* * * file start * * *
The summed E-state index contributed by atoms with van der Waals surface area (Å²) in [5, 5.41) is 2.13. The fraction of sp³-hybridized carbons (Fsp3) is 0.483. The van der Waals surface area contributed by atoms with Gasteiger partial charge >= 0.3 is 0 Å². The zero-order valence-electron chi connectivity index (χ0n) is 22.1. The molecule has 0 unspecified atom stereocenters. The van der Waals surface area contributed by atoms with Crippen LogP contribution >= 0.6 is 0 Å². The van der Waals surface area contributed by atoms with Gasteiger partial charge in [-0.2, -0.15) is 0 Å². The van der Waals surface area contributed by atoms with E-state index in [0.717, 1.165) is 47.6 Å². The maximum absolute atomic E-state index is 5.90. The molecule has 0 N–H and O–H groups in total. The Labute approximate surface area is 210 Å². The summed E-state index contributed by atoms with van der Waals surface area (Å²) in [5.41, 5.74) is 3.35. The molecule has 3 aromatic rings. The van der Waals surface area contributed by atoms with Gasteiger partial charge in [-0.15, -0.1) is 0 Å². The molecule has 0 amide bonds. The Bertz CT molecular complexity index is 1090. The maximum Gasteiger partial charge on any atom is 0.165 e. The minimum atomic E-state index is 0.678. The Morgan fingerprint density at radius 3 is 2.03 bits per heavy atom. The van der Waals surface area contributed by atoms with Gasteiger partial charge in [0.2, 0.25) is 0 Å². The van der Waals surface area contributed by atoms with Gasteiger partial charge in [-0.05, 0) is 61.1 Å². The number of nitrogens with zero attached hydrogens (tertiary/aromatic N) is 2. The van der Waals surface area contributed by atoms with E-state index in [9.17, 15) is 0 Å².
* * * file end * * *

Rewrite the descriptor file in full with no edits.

The summed E-state index contributed by atoms with van der Waals surface area (Å²) in [5, 5.41) is 2.13. The fraction of sp³-hybridized carbons (Fsp3) is 0.483. The van der Waals surface area contributed by atoms with Gasteiger partial charge >= 0.3 is 0 Å². The zero-order valence-electron chi connectivity index (χ0n) is 22.1. The molecule has 0 unspecified atom stereocenters. The van der Waals surface area contributed by atoms with Crippen LogP contribution >= 0.6 is 0 Å². The van der Waals surface area contributed by atoms with Gasteiger partial charge in [-0.2, -0.15) is 0 Å². The van der Waals surface area contributed by atoms with E-state index in [0.717, 1.165) is 47.6 Å². The maximum absolute atomic E-state index is 5.90. The molecule has 0 N–H and O–H groups in total. The Labute approximate surface area is 210 Å². The summed E-state index contributed by atoms with van der Waals surface area (Å²) in [5.41, 5.74) is 3.35. The molecule has 3 aromatic rings. The van der Waals surface area contributed by atoms with Gasteiger partial charge in [-0.15, -0.1) is 0 Å². The molecule has 0 amide bonds. The Bertz CT molecular complexity index is 1090. The maximum Gasteiger partial charge on any atom is 0.165 e. The minimum atomic E-state index is 0.678. The Morgan fingerprint density at radius 3 is 2.03 bits per heavy atom. The van der Waals surface area contributed by atoms with Gasteiger partial charge in [0.2, 0.25) is 0 Å². The van der Waals surface area contributed by atoms with Gasteiger partial charge in [-0.05, 0) is 61.1 Å². The number of nitrogens with zero attached hydrogens (tertiary/aromatic N) is 2. The van der Waals surface area contributed by atoms with E-state index in [9.17, 15) is 0 Å².